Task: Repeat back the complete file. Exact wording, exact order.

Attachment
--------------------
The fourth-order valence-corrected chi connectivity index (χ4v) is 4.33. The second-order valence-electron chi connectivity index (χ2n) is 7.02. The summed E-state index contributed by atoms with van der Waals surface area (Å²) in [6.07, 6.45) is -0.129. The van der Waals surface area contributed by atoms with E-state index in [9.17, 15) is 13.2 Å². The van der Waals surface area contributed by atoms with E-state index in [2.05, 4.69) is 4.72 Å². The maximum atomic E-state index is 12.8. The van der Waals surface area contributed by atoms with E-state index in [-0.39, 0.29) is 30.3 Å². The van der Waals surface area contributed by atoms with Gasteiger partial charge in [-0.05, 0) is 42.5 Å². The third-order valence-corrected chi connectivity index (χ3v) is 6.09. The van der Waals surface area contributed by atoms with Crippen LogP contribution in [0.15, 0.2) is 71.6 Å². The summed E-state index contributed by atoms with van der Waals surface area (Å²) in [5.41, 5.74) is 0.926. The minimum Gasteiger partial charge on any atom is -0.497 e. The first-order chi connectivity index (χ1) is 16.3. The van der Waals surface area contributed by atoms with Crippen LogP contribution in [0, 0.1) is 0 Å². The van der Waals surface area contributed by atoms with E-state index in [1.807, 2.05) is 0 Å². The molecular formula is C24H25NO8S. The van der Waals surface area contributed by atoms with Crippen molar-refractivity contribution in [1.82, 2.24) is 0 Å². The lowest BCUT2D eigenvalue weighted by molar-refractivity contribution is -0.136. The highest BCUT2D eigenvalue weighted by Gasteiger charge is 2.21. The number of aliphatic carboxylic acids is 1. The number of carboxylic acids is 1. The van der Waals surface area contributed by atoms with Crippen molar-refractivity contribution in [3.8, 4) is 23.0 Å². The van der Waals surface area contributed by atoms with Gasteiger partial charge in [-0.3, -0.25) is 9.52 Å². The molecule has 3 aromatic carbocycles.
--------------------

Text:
The fourth-order valence-corrected chi connectivity index (χ4v) is 4.33. The second-order valence-electron chi connectivity index (χ2n) is 7.02. The summed E-state index contributed by atoms with van der Waals surface area (Å²) in [6.07, 6.45) is -0.129. The van der Waals surface area contributed by atoms with E-state index in [9.17, 15) is 13.2 Å². The van der Waals surface area contributed by atoms with E-state index in [2.05, 4.69) is 4.72 Å². The maximum atomic E-state index is 12.8. The van der Waals surface area contributed by atoms with E-state index in [-0.39, 0.29) is 30.3 Å². The van der Waals surface area contributed by atoms with Gasteiger partial charge in [-0.05, 0) is 42.5 Å². The third-order valence-corrected chi connectivity index (χ3v) is 6.09. The van der Waals surface area contributed by atoms with Crippen LogP contribution in [0.15, 0.2) is 71.6 Å². The summed E-state index contributed by atoms with van der Waals surface area (Å²) in [5.41, 5.74) is 0.926. The minimum Gasteiger partial charge on any atom is -0.497 e. The first-order chi connectivity index (χ1) is 16.3. The van der Waals surface area contributed by atoms with Crippen LogP contribution in [0, 0.1) is 0 Å². The van der Waals surface area contributed by atoms with E-state index in [1.807, 2.05) is 0 Å². The molecular formula is C24H25NO8S. The van der Waals surface area contributed by atoms with Crippen molar-refractivity contribution in [1.82, 2.24) is 0 Å². The lowest BCUT2D eigenvalue weighted by molar-refractivity contribution is -0.136. The highest BCUT2D eigenvalue weighted by Gasteiger charge is 2.21. The number of aliphatic carboxylic acids is 1. The number of carboxylic acids is 1. The van der Waals surface area contributed by atoms with Crippen molar-refractivity contribution in [3.8, 4) is 23.0 Å². The van der Waals surface area contributed by atoms with Gasteiger partial charge in [-0.3, -0.25) is 9.52 Å². The molecule has 3 aromatic carbocycles.